Chyten Announces Summer Boot Camp Dates!


SAT Summer Boot Camps

Chyten’s popular Summer Boot Camps provide a comprehensive overview of the SAT and include a combination of skill-building exercises and test-taking strategies for tackling the test’s hardest questions. Classes meet each day for one week, from 9:00 AM – 2:00 PM, with a short break for lunch. There is a total of 24 hours of test preparation. All books and materials, along with two actual conditions tests (delivered outside of class time), are included in the $985 tuition.

Chyten’s Summer Boot Camps are a perfect solution for student-athletes or for students with extremely busy schedules during the school year! Students will be warmed up and ready for the first exams of the fall!

SAT BOOT CAMP ALPHA July 14 – 18 9:00 – 2:00
SAT BOOT CAMP BETA July 21 – 25 9:00 – 2:00
SAT BOOT CAMP CHARLIE July 28th – August 1 9:00 – 2:00
SAT BOOT CAMP DELTA August 4 – 8 9:00 – 2:00
SAT BOOT CAMP ECHO August 11 – 15 9:00 – 2:00

Chyten Announces SAT and ACT Summer Boot Camp Dates


SAT Summer Boot Camps

Chyten’s popular Summer Boot Camps provide a comprehensive overview of the SAT and include a combination of skill-building exercises and test-taking strategies for tackling the test’s hardest questions. Classes meet each day for one week, from 9:00 AM – 2:00 PM, with a short break for lunch. There is a total of 24 hours of test preparation. All books and materials, along with two actual conditions tests (delivered outside of class time), are included in the $985 tuition.

Chyten’s Summer Boot Camps are a perfect solution for student-athletes or for students with extremely busy schedules during the school year! Students will be warmed up and ready for the first exams of the fall!

SAT BOOT CAMP BETA July 21 – 25 9:00 – 2:00
SAT BOOT CAMP CHARLIE July 28th – August 1 9:00 – 2:00
SAT BOOT CAMP DELTA August 4 – 8 9:00 – 2:00
SAT BOOT CAMP ECHO August 11 – 15 9:00 – 2:00

How to Choose a Test Prep Service


Maureen McGovern, January 10, 2014

As juniors gear up for SATs and ACTs and high school students of all ages prepare for AP exams, it’s the time of year when parents begin to explore options for test prep. The number of choices of companies and individual tutors offering preparation services can bewilder an unprepared family. How does a responsible parent choose the best?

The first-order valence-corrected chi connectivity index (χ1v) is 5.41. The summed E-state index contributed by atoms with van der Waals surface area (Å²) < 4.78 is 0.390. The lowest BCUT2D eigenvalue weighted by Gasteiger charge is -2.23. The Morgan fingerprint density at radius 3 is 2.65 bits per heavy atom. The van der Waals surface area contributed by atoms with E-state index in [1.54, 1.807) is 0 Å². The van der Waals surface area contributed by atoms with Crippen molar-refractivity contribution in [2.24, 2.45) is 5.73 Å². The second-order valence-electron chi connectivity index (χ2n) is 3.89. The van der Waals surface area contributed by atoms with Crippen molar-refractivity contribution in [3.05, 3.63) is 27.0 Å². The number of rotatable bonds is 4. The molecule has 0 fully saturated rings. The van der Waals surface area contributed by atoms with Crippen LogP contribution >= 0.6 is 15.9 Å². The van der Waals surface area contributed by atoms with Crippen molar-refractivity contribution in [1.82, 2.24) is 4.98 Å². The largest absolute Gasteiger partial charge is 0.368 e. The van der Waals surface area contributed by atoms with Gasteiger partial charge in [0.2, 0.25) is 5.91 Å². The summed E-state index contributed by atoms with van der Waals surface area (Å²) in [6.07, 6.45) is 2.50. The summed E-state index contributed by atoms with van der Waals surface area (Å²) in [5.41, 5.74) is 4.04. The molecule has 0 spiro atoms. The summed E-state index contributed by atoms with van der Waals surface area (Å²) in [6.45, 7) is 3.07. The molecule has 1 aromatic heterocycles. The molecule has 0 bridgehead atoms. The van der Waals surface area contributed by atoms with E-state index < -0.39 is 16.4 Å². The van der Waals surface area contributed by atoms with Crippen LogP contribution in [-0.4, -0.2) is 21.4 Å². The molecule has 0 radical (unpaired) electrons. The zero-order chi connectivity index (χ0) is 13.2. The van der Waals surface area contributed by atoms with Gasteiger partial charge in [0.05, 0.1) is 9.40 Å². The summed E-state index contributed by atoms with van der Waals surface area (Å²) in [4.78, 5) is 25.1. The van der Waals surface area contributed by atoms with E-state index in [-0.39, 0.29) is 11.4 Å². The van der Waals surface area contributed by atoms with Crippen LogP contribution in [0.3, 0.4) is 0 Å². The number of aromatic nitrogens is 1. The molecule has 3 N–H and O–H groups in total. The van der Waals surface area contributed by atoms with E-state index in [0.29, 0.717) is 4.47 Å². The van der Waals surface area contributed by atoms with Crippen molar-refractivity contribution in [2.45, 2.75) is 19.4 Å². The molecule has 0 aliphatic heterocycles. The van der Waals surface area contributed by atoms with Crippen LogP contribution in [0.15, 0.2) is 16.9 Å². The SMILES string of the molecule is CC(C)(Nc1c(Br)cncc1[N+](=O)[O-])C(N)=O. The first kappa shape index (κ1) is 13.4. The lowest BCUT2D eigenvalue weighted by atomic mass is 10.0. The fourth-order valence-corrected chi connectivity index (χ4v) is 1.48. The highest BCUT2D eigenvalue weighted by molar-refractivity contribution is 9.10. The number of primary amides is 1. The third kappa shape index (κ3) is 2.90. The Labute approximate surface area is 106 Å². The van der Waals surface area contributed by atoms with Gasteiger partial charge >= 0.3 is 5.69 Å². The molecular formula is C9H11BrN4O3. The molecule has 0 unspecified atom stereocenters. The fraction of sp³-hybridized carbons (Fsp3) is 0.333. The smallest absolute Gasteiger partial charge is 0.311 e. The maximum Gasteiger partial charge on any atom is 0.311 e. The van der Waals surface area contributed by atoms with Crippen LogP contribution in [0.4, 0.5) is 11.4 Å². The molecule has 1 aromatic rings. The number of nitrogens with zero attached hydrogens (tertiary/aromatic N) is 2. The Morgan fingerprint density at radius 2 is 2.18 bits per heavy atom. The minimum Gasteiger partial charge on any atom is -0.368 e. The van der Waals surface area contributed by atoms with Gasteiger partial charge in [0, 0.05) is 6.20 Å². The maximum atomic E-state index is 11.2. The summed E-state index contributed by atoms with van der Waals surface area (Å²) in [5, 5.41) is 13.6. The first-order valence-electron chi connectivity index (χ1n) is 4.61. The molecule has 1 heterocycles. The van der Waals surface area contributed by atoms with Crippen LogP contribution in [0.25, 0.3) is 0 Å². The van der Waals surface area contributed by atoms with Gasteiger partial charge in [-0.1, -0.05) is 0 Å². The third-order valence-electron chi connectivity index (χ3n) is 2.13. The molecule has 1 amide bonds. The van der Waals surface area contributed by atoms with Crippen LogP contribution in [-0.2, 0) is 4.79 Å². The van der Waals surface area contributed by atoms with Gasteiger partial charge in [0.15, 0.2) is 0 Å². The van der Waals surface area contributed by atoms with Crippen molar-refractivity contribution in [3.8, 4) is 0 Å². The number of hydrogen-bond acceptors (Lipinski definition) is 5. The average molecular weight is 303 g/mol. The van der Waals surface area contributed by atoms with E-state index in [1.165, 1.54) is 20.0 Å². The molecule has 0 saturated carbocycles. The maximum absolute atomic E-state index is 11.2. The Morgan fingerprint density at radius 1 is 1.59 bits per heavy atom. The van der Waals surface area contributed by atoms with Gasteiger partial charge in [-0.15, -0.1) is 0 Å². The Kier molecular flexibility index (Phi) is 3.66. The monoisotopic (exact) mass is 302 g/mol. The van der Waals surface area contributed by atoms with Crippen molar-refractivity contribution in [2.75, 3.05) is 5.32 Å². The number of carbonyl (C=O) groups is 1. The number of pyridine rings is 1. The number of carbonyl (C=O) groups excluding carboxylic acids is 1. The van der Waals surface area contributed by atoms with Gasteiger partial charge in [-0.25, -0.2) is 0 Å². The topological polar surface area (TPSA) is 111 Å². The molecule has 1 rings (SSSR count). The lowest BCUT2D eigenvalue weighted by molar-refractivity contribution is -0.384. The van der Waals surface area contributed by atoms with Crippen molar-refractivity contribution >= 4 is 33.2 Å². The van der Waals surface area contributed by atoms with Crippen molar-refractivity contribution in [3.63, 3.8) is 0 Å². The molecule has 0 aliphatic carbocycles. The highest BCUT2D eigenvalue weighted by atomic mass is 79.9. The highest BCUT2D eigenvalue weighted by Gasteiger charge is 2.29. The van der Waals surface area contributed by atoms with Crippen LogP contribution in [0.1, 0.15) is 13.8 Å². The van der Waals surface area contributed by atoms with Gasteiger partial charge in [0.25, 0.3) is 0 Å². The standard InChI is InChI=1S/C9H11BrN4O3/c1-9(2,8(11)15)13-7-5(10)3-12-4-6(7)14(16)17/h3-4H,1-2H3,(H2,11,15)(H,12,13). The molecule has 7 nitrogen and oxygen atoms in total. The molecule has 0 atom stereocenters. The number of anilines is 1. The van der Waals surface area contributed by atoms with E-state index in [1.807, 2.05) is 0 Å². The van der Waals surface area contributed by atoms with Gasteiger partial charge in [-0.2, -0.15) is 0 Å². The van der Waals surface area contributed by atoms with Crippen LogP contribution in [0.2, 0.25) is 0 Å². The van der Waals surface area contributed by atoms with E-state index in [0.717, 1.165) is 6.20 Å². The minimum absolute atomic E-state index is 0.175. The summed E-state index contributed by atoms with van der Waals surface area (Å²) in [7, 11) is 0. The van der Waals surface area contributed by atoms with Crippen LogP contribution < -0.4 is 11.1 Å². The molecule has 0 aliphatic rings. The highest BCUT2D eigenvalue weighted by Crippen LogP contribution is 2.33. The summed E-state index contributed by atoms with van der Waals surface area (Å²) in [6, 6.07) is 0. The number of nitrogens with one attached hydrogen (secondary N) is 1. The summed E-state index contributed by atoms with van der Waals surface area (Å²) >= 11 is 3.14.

Don’t let sticker price guide you

Many companies offer tempting deals on low-price classes, but make sure a class is the best option for your child. For a number of students, especially those who already have a strong base score, the information given in a group setting is too basic. You might get more bang for your buck with a series of private sessions targeted to address your child’s particular weaknesses. Chyten makes a special effort to tailor any and all instruction specifically to your child’s needs!

Pick the best coach for your child

Some companies hire employees without a background in the subject they tutor or have classes taught by adults with no background in the field of education. These tutors may have little training in how to individualize instruction and may employ a one-size-fits-all approach. Chyten Educational Services in Asheville, however, requires that all tutors have at least a Masters degree (several have a PhD)and the owner prefers tutors who have experience adapting curricula to students at many different levels. We look for master teachers – tutors who are comfortable working with many different students.

The best tutor for your child is the one who understands your child’s needs and is willing to do what it takes to meet them.

Real SAT, ACT and SSAT Tests

Choose a service that offers plenty of real practice tests. The benefit of an “actual conditions” test is two-fold: you will gain real-time data on progress and the student will acclimate to the rigors of test-taking.

Finally, think of test prep as an investment. Everyone knows that the ACT and/or SAT scores are used for college admission, but many don’t realize that the scores are also a factor in scholarship awards from nearly all colleges and universities.

An engaging teacher. An inspired plan. Daring to dream higherand bigger doesn’t just happen. Dreams need a spark. Chyten provides that spark with proven steps, systems, and strategies for success. But these factors only begin to describe the Chyten difference. Chyten has made a difference in so many lives; now it is time for us to help your child reach and exceed your expectations. Put the experienced Chyten Asheville tutors to work with your child.

Contact us at (828) 505-2495 or at asheville@chyten.com.



Five myths about college applications and financial aid

Saving for college, applying for admittance and getting financial aid can all be complicated processes, so it’s not surprising that many myths have sprung up about paying for education.

The following five myths, however, can wind up costing you dearly:

1. Saving for college hurts financial aid.

Saving in a child’s name — such as in a custodial account — definitely has a big negative impact on potential financial aid, since financial aid formulas expect 35 percent of the student’s assets to be spent each year on college.

Money in 529 college savings plans, on the other hand, typically has little impact, since it’s counted as a parental asset and less than 6 percent of the balance will be counted against financial aid.